Modern sales are evolving with the development of new technologies. Ubiquitous access to knowledge and information is also changing the customer’s approach to the purchasing process. For years, we’ve been talking about the demise of traditional sales and the smaller and smaller role that salespeople play in the whole process. And how is it really? Here are seven challenges that are increasingly affecting the way sales, client expectations, and salespeople work.

7 trends that are changing sales

Challenge 1. Customer experience above all

Customer Experience, that is, the customer’s experience in communicating with a company, is becoming the most important factor in sales success. A Salesforce study showed that companies that focused on measuring their clients’ experiences achieved above-average sales growth.1 Why is that? Companies are constantly fighting for customers’ attention, attacking them with numerous marketing messages. At the same time, they’re investing in innovation, constantly improving product quality, and cutting prices. As a result, the quality of products and services and the relationship between their value and price have less and less significance. The customer doesn’t see a significant difference between one brand and another. Their experience in communicating with the company is what makes the difference. What does this mean for you as a salesperson? Communication is the basis for building unique customer experiences. Your approach and the way you communicate with customers determines how they perceive the company you represent. Show the customer that they’re important, do something outside the box, something your everyday salesman wouldn’t do. This will help you build a new quality of relationship.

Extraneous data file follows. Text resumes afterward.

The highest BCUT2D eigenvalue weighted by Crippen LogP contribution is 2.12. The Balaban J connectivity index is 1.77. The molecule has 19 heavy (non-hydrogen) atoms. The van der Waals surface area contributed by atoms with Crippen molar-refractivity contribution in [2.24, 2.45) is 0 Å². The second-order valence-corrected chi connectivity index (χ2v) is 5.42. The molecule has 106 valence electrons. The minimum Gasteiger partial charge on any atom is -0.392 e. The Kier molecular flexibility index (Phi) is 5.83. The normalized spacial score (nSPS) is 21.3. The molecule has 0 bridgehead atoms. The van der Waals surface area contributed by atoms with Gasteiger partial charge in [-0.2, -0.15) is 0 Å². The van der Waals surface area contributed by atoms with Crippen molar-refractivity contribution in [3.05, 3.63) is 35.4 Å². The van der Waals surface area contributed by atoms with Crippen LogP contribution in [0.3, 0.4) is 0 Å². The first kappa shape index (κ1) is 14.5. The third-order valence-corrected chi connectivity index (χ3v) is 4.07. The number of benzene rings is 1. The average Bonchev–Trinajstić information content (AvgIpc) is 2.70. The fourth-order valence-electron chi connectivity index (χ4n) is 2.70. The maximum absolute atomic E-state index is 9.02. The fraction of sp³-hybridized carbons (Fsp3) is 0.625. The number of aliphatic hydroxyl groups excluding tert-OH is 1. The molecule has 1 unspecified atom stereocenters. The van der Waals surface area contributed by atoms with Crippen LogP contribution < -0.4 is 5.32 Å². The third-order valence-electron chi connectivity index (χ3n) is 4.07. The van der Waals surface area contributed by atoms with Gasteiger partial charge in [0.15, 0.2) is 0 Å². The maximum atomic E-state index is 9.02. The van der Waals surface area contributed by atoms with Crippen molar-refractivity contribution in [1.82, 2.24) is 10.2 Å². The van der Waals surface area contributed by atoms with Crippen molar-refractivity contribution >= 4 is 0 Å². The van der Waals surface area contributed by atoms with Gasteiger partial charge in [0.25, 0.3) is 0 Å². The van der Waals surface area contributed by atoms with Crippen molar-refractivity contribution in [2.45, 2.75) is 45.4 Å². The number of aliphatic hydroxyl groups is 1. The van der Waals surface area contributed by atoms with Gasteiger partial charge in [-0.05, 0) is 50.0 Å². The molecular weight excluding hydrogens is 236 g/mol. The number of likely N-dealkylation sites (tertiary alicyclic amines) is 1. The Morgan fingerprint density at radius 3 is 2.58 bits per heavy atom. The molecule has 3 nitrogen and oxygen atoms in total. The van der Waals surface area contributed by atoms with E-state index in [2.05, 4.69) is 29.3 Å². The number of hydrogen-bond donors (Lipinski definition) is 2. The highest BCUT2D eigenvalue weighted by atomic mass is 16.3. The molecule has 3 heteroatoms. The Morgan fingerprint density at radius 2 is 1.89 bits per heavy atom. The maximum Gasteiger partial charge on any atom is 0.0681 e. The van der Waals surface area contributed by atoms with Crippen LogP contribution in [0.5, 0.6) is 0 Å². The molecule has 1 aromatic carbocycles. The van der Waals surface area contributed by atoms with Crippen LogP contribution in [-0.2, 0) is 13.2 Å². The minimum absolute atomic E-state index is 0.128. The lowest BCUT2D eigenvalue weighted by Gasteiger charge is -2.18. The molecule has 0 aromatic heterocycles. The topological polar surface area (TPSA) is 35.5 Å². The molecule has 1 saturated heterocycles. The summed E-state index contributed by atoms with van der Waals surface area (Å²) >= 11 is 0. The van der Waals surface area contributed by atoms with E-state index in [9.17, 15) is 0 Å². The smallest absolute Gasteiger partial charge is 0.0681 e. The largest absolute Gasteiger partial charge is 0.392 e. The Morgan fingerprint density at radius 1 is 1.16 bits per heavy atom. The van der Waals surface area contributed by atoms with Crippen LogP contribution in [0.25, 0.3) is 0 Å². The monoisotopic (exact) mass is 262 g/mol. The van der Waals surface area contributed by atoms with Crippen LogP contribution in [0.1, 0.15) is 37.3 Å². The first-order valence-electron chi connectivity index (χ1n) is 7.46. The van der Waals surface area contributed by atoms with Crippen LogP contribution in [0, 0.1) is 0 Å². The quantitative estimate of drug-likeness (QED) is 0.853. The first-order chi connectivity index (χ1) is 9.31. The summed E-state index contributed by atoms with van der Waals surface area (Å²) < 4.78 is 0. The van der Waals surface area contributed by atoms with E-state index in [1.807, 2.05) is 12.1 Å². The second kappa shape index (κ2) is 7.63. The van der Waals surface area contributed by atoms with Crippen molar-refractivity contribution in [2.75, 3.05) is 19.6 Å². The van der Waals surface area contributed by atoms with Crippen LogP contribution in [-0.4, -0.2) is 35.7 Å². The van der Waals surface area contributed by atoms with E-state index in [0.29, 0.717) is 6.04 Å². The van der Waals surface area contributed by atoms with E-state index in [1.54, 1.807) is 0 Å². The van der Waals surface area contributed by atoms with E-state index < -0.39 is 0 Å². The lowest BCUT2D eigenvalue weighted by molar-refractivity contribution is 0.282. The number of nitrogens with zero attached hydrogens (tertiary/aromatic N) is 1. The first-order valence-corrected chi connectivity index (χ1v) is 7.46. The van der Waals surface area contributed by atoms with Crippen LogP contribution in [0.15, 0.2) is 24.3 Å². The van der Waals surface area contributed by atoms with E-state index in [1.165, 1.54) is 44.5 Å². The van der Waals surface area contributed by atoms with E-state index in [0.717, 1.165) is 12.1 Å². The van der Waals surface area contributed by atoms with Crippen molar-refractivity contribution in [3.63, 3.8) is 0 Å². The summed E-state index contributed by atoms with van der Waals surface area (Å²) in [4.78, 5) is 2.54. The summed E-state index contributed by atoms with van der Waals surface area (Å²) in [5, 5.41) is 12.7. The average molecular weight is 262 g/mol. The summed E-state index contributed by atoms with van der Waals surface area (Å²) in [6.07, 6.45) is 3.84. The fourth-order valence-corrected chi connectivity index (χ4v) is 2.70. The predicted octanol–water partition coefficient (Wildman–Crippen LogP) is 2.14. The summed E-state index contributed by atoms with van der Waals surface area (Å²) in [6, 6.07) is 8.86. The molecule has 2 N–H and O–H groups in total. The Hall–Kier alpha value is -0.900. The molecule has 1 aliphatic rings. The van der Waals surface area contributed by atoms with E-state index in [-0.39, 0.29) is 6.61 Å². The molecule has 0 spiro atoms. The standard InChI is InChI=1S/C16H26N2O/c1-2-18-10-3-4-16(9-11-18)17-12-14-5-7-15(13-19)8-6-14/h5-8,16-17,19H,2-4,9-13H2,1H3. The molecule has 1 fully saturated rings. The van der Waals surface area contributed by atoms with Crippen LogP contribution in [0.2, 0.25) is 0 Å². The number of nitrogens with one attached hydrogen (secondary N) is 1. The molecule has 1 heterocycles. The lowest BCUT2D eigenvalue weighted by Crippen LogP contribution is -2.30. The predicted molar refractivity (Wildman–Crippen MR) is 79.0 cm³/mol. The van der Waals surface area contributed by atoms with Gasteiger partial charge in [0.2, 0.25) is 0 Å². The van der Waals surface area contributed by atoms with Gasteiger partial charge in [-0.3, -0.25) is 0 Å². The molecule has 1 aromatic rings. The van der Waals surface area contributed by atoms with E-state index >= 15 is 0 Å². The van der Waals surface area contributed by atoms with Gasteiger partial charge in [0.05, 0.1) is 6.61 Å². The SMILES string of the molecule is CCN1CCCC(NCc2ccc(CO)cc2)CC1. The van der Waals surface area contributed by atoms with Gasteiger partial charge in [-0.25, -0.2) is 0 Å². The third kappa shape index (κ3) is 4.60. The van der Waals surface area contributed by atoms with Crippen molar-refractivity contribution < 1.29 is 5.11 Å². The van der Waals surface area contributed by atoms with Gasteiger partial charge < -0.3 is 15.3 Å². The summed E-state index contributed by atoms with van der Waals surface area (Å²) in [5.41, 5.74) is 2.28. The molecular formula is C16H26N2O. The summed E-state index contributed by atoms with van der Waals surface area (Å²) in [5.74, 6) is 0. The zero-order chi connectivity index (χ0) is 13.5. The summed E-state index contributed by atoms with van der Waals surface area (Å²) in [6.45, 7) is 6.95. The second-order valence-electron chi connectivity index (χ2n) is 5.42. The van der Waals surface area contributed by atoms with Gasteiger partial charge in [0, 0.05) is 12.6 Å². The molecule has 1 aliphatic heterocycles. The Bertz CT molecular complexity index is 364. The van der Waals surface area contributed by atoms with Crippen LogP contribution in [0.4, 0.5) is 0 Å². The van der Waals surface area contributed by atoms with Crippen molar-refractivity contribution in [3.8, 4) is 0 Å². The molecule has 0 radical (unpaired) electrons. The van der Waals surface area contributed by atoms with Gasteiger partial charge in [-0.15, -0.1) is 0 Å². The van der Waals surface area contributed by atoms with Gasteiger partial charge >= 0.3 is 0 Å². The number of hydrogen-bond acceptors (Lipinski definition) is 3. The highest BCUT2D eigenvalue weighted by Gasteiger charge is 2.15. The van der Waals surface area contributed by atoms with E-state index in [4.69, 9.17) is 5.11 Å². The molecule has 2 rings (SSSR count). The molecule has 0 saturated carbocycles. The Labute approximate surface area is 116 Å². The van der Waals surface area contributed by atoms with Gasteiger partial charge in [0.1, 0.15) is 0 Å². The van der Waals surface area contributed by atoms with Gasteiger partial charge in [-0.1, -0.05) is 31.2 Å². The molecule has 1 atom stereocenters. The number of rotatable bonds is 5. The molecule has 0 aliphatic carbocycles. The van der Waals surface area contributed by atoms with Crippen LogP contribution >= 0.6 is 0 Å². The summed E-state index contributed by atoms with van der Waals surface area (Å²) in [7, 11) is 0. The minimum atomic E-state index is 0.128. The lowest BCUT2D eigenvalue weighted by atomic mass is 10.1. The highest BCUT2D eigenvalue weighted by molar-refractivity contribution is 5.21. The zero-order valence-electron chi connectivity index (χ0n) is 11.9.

Challenge 2. The customer’s changing purchase process

Up to now, salespeople have directed the sales process. They contacted the customer, offered a product or service, and thus started the purchase process. More and more often, modern customers contact us when they’re already at an advanced stage the process. We have a limited chance to influence their decision, and we often act as the supplier offering the lowest price.

To shift this trend in your favour, you should adapt your activities to the current stage of the customer’s purchase process. Help them assess the severity of the problem and possible solutions, confirm that you’re ready to help them overcome difficulties, help individual decision-makers make decisions, or build the customer’s awareness of the problem. The stage at which you enter the purchase process determines which actions you should take.


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